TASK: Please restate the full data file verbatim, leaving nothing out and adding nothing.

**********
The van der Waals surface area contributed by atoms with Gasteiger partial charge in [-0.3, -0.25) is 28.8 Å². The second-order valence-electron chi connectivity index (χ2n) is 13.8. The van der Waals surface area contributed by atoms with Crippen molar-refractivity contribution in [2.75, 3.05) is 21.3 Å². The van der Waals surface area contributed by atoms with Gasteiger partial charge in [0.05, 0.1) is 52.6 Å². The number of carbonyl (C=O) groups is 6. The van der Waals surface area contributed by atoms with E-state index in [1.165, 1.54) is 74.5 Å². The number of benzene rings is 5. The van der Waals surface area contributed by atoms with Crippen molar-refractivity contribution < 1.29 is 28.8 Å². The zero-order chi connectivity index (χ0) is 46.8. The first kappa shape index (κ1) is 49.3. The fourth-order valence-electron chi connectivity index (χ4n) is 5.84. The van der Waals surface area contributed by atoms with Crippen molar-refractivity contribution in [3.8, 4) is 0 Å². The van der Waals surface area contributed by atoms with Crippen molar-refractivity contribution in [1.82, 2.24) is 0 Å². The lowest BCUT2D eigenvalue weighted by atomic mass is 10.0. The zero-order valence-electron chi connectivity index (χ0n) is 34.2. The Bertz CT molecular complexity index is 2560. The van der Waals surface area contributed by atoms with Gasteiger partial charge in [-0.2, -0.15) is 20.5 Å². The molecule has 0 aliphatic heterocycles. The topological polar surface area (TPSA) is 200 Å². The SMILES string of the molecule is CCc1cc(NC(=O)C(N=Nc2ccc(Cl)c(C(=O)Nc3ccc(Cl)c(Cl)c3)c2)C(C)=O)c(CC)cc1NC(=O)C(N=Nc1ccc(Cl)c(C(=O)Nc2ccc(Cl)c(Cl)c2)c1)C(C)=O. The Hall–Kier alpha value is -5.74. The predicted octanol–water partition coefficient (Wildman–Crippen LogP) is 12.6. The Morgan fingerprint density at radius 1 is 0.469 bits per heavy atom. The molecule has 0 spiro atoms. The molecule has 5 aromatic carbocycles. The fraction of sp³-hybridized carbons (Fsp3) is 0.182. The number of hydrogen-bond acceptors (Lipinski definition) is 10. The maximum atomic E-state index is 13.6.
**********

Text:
The van der Waals surface area contributed by atoms with Gasteiger partial charge in [-0.3, -0.25) is 28.8 Å². The second-order valence-electron chi connectivity index (χ2n) is 13.8. The van der Waals surface area contributed by atoms with Crippen molar-refractivity contribution in [2.75, 3.05) is 21.3 Å². The van der Waals surface area contributed by atoms with Gasteiger partial charge in [0.05, 0.1) is 52.6 Å². The number of carbonyl (C=O) groups is 6. The van der Waals surface area contributed by atoms with E-state index in [1.165, 1.54) is 74.5 Å². The number of benzene rings is 5. The van der Waals surface area contributed by atoms with Crippen molar-refractivity contribution < 1.29 is 28.8 Å². The zero-order chi connectivity index (χ0) is 46.8. The first kappa shape index (κ1) is 49.3. The fourth-order valence-electron chi connectivity index (χ4n) is 5.84. The van der Waals surface area contributed by atoms with Crippen molar-refractivity contribution in [3.8, 4) is 0 Å². The van der Waals surface area contributed by atoms with Crippen molar-refractivity contribution in [1.82, 2.24) is 0 Å². The lowest BCUT2D eigenvalue weighted by atomic mass is 10.0. The zero-order valence-electron chi connectivity index (χ0n) is 34.2. The Bertz CT molecular complexity index is 2560. The van der Waals surface area contributed by atoms with Gasteiger partial charge in [-0.2, -0.15) is 20.5 Å². The molecule has 0 aliphatic heterocycles. The topological polar surface area (TPSA) is 200 Å². The SMILES string of the molecule is CCc1cc(NC(=O)C(N=Nc2ccc(Cl)c(C(=O)Nc3ccc(Cl)c(Cl)c3)c2)C(C)=O)c(CC)cc1NC(=O)C(N=Nc1ccc(Cl)c(C(=O)Nc2ccc(Cl)c(Cl)c2)c1)C(C)=O. The Hall–Kier alpha value is -5.74. The predicted octanol–water partition coefficient (Wildman–Crippen LogP) is 12.6. The Morgan fingerprint density at radius 1 is 0.469 bits per heavy atom. The molecule has 0 spiro atoms. The molecule has 5 aromatic carbocycles. The fraction of sp³-hybridized carbons (Fsp3) is 0.182. The number of hydrogen-bond acceptors (Lipinski definition) is 10. The maximum atomic E-state index is 13.6.